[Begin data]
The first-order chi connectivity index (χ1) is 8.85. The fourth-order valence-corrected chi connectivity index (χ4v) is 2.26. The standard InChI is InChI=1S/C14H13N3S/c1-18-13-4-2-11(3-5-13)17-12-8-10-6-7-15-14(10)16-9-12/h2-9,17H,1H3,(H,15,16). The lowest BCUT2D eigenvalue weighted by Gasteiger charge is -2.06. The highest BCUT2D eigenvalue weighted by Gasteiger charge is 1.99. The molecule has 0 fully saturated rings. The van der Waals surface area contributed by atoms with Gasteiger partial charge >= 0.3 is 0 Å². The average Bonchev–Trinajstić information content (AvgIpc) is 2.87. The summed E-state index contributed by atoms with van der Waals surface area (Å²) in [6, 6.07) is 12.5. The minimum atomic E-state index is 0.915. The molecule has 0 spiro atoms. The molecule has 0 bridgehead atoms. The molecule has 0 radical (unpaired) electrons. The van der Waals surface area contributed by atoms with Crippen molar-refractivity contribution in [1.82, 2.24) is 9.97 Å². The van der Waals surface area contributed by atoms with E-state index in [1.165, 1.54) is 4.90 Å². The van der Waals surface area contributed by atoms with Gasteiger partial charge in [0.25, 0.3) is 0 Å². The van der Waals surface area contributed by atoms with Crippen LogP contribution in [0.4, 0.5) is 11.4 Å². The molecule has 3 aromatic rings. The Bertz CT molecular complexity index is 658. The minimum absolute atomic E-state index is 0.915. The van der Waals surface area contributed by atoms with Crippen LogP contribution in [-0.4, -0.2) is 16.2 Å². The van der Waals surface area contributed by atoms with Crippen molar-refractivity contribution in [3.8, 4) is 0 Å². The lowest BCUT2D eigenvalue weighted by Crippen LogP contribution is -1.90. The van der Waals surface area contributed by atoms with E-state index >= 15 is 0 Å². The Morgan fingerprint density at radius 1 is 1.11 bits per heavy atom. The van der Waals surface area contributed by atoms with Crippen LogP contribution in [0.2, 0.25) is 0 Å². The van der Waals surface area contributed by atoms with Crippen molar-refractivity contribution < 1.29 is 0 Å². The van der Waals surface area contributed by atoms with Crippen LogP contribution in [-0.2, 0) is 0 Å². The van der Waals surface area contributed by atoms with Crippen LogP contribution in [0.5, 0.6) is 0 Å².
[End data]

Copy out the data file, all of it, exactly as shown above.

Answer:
The first-order chi connectivity index (χ1) is 8.85. The fourth-order valence-corrected chi connectivity index (χ4v) is 2.26. The standard InChI is InChI=1S/C14H13N3S/c1-18-13-4-2-11(3-5-13)17-12-8-10-6-7-15-14(10)16-9-12/h2-9,17H,1H3,(H,15,16). The lowest BCUT2D eigenvalue weighted by Gasteiger charge is -2.06. The highest BCUT2D eigenvalue weighted by Gasteiger charge is 1.99. The molecule has 0 fully saturated rings. The van der Waals surface area contributed by atoms with Gasteiger partial charge >= 0.3 is 0 Å². The average Bonchev–Trinajstić information content (AvgIpc) is 2.87. The summed E-state index contributed by atoms with van der Waals surface area (Å²) in [6, 6.07) is 12.5. The minimum atomic E-state index is 0.915. The molecule has 0 spiro atoms. The molecule has 0 bridgehead atoms. The molecule has 0 radical (unpaired) electrons. The van der Waals surface area contributed by atoms with Crippen molar-refractivity contribution in [1.82, 2.24) is 9.97 Å². The van der Waals surface area contributed by atoms with E-state index in [1.165, 1.54) is 4.90 Å². The van der Waals surface area contributed by atoms with Gasteiger partial charge in [0.25, 0.3) is 0 Å². The van der Waals surface area contributed by atoms with Crippen LogP contribution in [0.4, 0.5) is 11.4 Å². The molecule has 3 aromatic rings. The Bertz CT molecular complexity index is 658. The minimum absolute atomic E-state index is 0.915. The van der Waals surface area contributed by atoms with Crippen LogP contribution in [-0.4, -0.2) is 16.2 Å². The van der Waals surface area contributed by atoms with Crippen molar-refractivity contribution in [3.8, 4) is 0 Å². The lowest BCUT2D eigenvalue weighted by Crippen LogP contribution is -1.90. The van der Waals surface area contributed by atoms with E-state index >= 15 is 0 Å². The Morgan fingerprint density at radius 1 is 1.11 bits per heavy atom. The van der Waals surface area contributed by atoms with Crippen LogP contribution in [0.2, 0.25) is 0 Å². The van der Waals surface area contributed by atoms with Crippen molar-refractivity contribution < 1.29 is 0 Å². The van der Waals surface area contributed by atoms with Crippen LogP contribution in [-0.2, 0) is 0 Å². The van der Waals surface area contributed by atoms with Crippen LogP contribution in [0.5, 0.6) is 0 Å².